‘Deep cold storage’ vault created for virtual currency bitcoin
The idea of making a vault for a virtual company may seem absurd, but the creators of the Elliptic Vault in London claim they have cornered the market in bitcoin banking. They say their company is the “first in the world” to offer bitcoin owners insurance and protection from online theft.
At present, no form of insurance exists to cover the cyber currency, so once they are gone there is no way of retrieving them. In addition, a number of cyber-attacks have been reported on online bitcoin wallets. On October 26 an Australian bitcoin bank holding was ransacked in a cyber-attack that saw 4,100 bitcoins ($1.3 million) stolen.
Carelessness can also lead to the loss of bitcoins. UK citizen, James Howells, was left rooting through a landfill site after he threw away a hard drive containing $7.5 million worth of bitcoins in October.
The Elliptic Vault will use private encrypted keys to bitcoins which will be stored in offline servers. Each customer will be given a unique code with which they will be able to access their funds.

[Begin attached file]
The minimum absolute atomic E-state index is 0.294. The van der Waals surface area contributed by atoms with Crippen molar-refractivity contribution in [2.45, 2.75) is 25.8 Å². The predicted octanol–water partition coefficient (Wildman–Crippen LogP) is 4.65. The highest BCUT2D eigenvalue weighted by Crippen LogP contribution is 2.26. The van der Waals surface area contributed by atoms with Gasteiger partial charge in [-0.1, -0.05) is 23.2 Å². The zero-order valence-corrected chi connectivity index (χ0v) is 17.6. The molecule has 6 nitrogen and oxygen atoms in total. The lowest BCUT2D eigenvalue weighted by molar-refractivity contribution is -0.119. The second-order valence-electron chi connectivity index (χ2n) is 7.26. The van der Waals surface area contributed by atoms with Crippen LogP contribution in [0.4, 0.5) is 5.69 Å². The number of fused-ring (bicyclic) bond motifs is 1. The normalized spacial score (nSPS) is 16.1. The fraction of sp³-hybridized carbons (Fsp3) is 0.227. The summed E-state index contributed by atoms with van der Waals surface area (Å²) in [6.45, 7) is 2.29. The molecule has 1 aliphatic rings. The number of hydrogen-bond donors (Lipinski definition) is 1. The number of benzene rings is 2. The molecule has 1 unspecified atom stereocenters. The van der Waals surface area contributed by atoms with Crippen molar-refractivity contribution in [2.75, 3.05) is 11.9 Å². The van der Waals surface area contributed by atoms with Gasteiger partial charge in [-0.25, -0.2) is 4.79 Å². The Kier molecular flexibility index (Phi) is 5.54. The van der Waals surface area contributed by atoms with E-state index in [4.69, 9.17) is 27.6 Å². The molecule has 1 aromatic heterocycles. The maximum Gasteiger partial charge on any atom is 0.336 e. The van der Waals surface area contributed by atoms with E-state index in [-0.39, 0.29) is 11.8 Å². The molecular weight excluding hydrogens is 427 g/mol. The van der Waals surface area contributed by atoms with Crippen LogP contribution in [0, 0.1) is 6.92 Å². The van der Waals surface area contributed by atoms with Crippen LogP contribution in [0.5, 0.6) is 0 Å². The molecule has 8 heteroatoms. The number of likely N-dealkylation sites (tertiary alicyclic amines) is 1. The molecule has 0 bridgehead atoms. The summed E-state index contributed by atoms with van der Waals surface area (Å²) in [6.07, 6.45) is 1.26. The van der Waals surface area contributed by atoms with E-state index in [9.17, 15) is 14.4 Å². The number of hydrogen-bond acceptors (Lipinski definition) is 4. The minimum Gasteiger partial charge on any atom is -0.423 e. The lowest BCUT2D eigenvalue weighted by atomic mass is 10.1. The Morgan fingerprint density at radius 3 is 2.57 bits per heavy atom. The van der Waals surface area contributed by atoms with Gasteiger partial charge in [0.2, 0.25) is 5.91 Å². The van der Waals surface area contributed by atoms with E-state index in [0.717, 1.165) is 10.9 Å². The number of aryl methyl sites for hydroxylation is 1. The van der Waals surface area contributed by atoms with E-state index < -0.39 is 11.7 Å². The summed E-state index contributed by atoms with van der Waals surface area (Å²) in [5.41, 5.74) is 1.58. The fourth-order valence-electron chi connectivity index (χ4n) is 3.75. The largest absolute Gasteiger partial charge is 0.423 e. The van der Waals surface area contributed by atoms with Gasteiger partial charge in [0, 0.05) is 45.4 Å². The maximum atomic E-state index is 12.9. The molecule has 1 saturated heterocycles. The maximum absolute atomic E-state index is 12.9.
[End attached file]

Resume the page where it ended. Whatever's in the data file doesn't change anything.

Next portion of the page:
Marc Warne, the founder of the UK-based bitcoin purchase site, Bittylicious, told The Telegraph that the new vault would greatly benefit those with large bitcoin fortunes.
"Any such business that holds a significant amount of bitcoins can keep a proportion in insured cold storage. This can reassure investors and lenders that in the event of a disaster, the business can continue to operate," said Warne.
Bitcoin has created a stir around the world since its launch in 2009, with governments discussing how to legislate for the crypto-currency.
In November last year, the bitcoin currency passed the $1,000 mark for the first time in history.
However, it dropped below the $1,000 benchmark in mid-December after news from China that the country’s largest bitcoin exchange had halted operation due to a People’s Bank of China probe. The Chinese government was disturbed by the growing popularity of the currency and reports of its links to money laundering.
Moreover, in India the country’s largest bitcoin exchanged service halted operations at the end of December after the Reserve Bank of India warned users, holders and traders of virtual currencies, including bitcoins, about "potential financial, legal, customer protection and security related risks" they are exposing themselves to.
Currently there are more than 12 million bitcoins in circulation worldwide, which can be used to buy coffee, pay for online dating services, and can even be retrieved from an ATM. The currency’s value is determined by how much people are prepared to exchange for it.